Kurt Koffka

From Wikipedia, the free encyclopedia
Jump to: navigation, search
Kurt Koffka
Born 18 March 1886
Berlin, German Empire
Died 22 November 1941
Northampton, Massachusetts
Nationality German
Known for Gestalt psychology
Influenced by Carl Stumpf
Influenced Lev Vygotsky
Kurt Lewin

Kurt Koffka (18 March 1886 – 22 November 1941) was a German psychologist. He was one of the founders of Gestalt psychology.

Koffka was born and educated in Berlin and earned his PhD there in 1909 as a student of Carl Stumpf. Koffka also spent one year at the University of Edinburgh in Scotland where learnt English, a skill that later served him well. Koffka worked at the University of Frankfurt when Max Wertheimer arrived in 1910 and invited Koffka to take part as a subject in his research on the phi phenomenon.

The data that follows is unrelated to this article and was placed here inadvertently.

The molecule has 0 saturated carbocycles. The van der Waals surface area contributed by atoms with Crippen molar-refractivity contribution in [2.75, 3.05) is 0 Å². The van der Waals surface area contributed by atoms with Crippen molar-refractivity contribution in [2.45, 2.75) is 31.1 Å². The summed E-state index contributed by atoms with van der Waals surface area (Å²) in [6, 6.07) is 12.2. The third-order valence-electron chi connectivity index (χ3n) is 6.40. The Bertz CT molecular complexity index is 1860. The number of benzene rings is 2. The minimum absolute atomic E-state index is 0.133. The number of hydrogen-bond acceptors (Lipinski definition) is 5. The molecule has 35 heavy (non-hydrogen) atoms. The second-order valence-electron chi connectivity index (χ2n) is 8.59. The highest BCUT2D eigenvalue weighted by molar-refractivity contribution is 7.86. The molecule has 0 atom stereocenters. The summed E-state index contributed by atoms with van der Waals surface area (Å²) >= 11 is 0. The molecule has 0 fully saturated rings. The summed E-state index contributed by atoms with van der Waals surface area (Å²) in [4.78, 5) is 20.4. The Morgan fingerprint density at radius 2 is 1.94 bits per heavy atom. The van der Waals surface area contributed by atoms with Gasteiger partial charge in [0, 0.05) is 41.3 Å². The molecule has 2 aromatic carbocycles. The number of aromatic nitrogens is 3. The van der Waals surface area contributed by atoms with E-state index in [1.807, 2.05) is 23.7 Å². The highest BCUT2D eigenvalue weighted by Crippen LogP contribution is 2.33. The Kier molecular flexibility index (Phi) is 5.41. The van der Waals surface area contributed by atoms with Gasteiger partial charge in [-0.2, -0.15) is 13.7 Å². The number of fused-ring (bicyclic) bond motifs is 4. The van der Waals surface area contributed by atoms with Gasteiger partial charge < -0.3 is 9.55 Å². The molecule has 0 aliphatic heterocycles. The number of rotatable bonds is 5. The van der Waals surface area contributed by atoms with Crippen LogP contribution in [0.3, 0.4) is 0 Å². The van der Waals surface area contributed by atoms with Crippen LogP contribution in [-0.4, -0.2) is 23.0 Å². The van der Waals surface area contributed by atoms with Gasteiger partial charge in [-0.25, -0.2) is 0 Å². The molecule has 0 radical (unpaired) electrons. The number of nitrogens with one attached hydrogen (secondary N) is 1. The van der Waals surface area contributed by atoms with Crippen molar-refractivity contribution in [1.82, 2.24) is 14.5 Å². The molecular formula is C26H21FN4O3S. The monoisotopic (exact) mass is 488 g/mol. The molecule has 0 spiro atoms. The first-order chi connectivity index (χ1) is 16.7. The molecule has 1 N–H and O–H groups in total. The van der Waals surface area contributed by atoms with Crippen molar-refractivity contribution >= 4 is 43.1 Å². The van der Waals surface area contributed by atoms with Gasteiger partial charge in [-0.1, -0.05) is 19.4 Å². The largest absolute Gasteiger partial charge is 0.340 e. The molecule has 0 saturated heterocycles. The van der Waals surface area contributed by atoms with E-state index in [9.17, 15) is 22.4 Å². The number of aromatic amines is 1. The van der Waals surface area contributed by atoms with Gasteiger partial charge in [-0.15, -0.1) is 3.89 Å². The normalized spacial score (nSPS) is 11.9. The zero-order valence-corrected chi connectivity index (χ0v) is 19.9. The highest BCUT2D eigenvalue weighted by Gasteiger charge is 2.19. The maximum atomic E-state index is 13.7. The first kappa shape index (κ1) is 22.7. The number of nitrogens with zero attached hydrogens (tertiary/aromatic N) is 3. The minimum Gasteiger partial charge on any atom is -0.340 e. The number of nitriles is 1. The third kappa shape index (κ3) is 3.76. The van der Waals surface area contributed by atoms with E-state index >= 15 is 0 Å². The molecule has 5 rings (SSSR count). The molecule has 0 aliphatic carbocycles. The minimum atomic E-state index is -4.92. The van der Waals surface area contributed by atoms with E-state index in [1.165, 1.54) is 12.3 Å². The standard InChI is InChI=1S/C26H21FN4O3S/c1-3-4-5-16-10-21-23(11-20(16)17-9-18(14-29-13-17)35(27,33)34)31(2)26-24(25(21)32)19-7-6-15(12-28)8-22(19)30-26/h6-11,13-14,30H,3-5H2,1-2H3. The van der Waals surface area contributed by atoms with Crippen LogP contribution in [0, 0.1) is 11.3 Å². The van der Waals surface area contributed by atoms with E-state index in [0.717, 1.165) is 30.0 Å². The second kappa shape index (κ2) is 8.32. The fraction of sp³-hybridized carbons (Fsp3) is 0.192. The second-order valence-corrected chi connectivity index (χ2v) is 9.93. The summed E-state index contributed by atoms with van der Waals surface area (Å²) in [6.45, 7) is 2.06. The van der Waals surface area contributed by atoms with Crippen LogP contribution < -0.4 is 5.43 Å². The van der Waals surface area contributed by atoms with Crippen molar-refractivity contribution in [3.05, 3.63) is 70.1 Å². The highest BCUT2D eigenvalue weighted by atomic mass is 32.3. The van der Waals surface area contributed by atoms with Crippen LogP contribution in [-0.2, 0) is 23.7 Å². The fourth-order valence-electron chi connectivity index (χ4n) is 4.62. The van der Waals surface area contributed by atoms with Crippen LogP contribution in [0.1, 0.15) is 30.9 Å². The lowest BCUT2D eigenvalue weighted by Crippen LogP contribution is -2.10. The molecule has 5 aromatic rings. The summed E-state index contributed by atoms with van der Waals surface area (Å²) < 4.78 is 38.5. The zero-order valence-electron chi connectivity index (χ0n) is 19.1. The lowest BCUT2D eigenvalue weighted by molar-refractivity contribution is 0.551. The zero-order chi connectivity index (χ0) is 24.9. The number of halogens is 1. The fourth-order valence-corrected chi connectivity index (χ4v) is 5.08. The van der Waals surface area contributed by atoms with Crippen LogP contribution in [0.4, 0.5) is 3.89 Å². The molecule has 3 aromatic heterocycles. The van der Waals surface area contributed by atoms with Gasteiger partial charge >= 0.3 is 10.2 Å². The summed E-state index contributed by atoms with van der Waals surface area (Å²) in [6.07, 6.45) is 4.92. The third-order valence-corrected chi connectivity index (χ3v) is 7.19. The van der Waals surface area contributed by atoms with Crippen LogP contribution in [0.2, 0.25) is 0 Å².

Koffka left Frankfurt in 1912 to take a position at the University of Giessen, where he worked for over eleven years. Koffka then travelled to the United States, where he was a visiting professor at Cornell University from 1924 to 1925, and two years later at University of Wisconsin–Madison. Eventually, in 1927, he accepted a position at Smith College in Northampton, Massachusetts, where he remained until his death in 1941.

Major works[change | edit source]

  • 1921. Die Grundlagen der psychischen Entwicklung. Osterwieck am Harz, Zickfeldt. ('The growth of the mind').
  • 1922. Perception: an introduction to the Gestalt theory. Psych. Bulletin 19, 531–585.
  • 1924. Growth of the mind: an introduction to child-psychology, transl. R.M. Ogden. 2nd revised edition 1928. London: Kegan Paul, Trench, Trubner. and New York: Harcourt, Brace.
  • 1935. Principles of gestalt psychology. London: Routledge & Kegan Paul. Advanced textbook, 720 pages.

Other websites[change | edit source]